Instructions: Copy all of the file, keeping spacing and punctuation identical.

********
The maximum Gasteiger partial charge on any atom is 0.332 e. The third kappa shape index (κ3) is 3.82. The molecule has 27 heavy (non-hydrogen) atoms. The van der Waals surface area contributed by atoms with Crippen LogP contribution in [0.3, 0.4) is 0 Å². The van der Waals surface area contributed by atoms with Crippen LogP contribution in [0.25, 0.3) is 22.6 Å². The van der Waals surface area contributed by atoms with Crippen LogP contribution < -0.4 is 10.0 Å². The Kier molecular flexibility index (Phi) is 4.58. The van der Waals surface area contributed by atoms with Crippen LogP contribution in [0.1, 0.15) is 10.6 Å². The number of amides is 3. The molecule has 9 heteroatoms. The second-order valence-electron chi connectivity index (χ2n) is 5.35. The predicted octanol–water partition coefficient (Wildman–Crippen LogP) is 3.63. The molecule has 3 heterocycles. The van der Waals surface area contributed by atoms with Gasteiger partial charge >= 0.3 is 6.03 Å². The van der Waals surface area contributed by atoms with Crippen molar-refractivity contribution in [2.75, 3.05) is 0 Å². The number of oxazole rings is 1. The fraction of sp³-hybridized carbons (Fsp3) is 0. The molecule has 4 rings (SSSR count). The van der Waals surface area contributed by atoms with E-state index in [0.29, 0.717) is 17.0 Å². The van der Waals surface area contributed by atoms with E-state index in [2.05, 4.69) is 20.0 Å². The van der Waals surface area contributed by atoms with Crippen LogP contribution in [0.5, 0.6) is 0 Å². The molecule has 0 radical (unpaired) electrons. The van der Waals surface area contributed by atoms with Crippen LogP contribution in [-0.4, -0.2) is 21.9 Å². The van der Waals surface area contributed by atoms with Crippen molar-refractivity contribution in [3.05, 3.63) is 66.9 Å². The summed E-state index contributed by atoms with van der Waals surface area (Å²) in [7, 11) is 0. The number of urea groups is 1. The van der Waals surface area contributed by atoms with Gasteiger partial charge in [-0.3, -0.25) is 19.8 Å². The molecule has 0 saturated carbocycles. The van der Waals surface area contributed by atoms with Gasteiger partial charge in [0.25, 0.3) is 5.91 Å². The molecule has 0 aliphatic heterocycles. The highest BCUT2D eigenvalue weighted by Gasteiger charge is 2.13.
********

The maximum Gasteiger partial charge on any atom is 0.332 e. The third kappa shape index (κ3) is 3.82. The molecule has 27 heavy (non-hydrogen) atoms. The van der Waals surface area contributed by atoms with Crippen LogP contribution in [0.3, 0.4) is 0 Å². The van der Waals surface area contributed by atoms with Crippen LogP contribution in [0.25, 0.3) is 22.6 Å². The van der Waals surface area contributed by atoms with Crippen LogP contribution < -0.4 is 10.0 Å². The Kier molecular flexibility index (Phi) is 4.58. The van der Waals surface area contributed by atoms with Crippen LogP contribution in [0.1, 0.15) is 10.6 Å². The number of amides is 3. The molecule has 9 heteroatoms. The second-order valence-electron chi connectivity index (χ2n) is 5.35. The predicted octanol–water partition coefficient (Wildman–Crippen LogP) is 3.63. The molecule has 3 heterocycles. The van der Waals surface area contributed by atoms with Gasteiger partial charge >= 0.3 is 6.03 Å². The van der Waals surface area contributed by atoms with Crippen molar-refractivity contribution in [2.75, 3.05) is 0 Å². The number of oxazole rings is 1. The fraction of sp³-hybridized carbons (Fsp3) is 0. The molecule has 4 rings (SSSR count). The van der Waals surface area contributed by atoms with E-state index in [0.29, 0.717) is 17.0 Å². The van der Waals surface area contributed by atoms with E-state index in [2.05, 4.69) is 20.0 Å². The van der Waals surface area contributed by atoms with Crippen LogP contribution in [0.5, 0.6) is 0 Å². The molecule has 0 radical (unpaired) electrons. The van der Waals surface area contributed by atoms with Crippen LogP contribution in [-0.4, -0.2) is 21.9 Å². The van der Waals surface area contributed by atoms with Crippen molar-refractivity contribution in [3.05, 3.63) is 66.9 Å². The summed E-state index contributed by atoms with van der Waals surface area (Å²) in [7, 11) is 0. The number of urea groups is 1. The van der Waals surface area contributed by atoms with Gasteiger partial charge in [-0.3, -0.25) is 19.8 Å². The molecule has 0 saturated carbocycles. The van der Waals surface area contributed by atoms with Gasteiger partial charge in [0.25, 0.3) is 5.91 Å². The molecule has 0 aliphatic heterocycles. The highest BCUT2D eigenvalue weighted by Gasteiger charge is 2.13.